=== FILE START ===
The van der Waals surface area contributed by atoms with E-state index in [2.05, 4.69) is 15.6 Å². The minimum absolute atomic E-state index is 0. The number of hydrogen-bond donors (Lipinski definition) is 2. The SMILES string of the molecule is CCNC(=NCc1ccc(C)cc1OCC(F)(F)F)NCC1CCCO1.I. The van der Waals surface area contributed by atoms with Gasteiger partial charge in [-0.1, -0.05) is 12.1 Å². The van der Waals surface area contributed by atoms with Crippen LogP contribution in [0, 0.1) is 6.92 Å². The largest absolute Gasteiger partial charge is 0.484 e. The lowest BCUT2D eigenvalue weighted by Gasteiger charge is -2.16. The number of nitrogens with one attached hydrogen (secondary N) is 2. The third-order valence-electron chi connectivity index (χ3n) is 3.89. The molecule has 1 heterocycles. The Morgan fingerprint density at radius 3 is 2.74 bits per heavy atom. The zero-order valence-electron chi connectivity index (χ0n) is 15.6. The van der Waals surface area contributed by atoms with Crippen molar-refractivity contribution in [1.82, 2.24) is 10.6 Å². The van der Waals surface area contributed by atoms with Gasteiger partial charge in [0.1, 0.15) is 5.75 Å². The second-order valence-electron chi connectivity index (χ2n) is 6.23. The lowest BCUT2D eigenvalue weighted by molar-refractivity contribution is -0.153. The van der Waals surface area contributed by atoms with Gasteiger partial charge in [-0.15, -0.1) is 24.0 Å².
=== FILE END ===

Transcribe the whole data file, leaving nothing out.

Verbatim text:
The van der Waals surface area contributed by atoms with E-state index in [2.05, 4.69) is 15.6 Å². The minimum absolute atomic E-state index is 0. The number of hydrogen-bond donors (Lipinski definition) is 2. The SMILES string of the molecule is CCNC(=NCc1ccc(C)cc1OCC(F)(F)F)NCC1CCCO1.I. The van der Waals surface area contributed by atoms with Gasteiger partial charge in [-0.1, -0.05) is 12.1 Å². The van der Waals surface area contributed by atoms with Crippen LogP contribution in [0, 0.1) is 6.92 Å². The largest absolute Gasteiger partial charge is 0.484 e. The lowest BCUT2D eigenvalue weighted by Gasteiger charge is -2.16. The number of nitrogens with one attached hydrogen (secondary N) is 2. The third-order valence-electron chi connectivity index (χ3n) is 3.89. The molecule has 1 heterocycles. The Morgan fingerprint density at radius 3 is 2.74 bits per heavy atom. The zero-order valence-electron chi connectivity index (χ0n) is 15.6. The van der Waals surface area contributed by atoms with Crippen molar-refractivity contribution in [1.82, 2.24) is 10.6 Å². The van der Waals surface area contributed by atoms with Gasteiger partial charge in [0.1, 0.15) is 5.75 Å². The second-order valence-electron chi connectivity index (χ2n) is 6.23. The lowest BCUT2D eigenvalue weighted by molar-refractivity contribution is -0.153. The van der Waals surface area contributed by atoms with Gasteiger partial charge in [-0.15, -0.1) is 24.0 Å².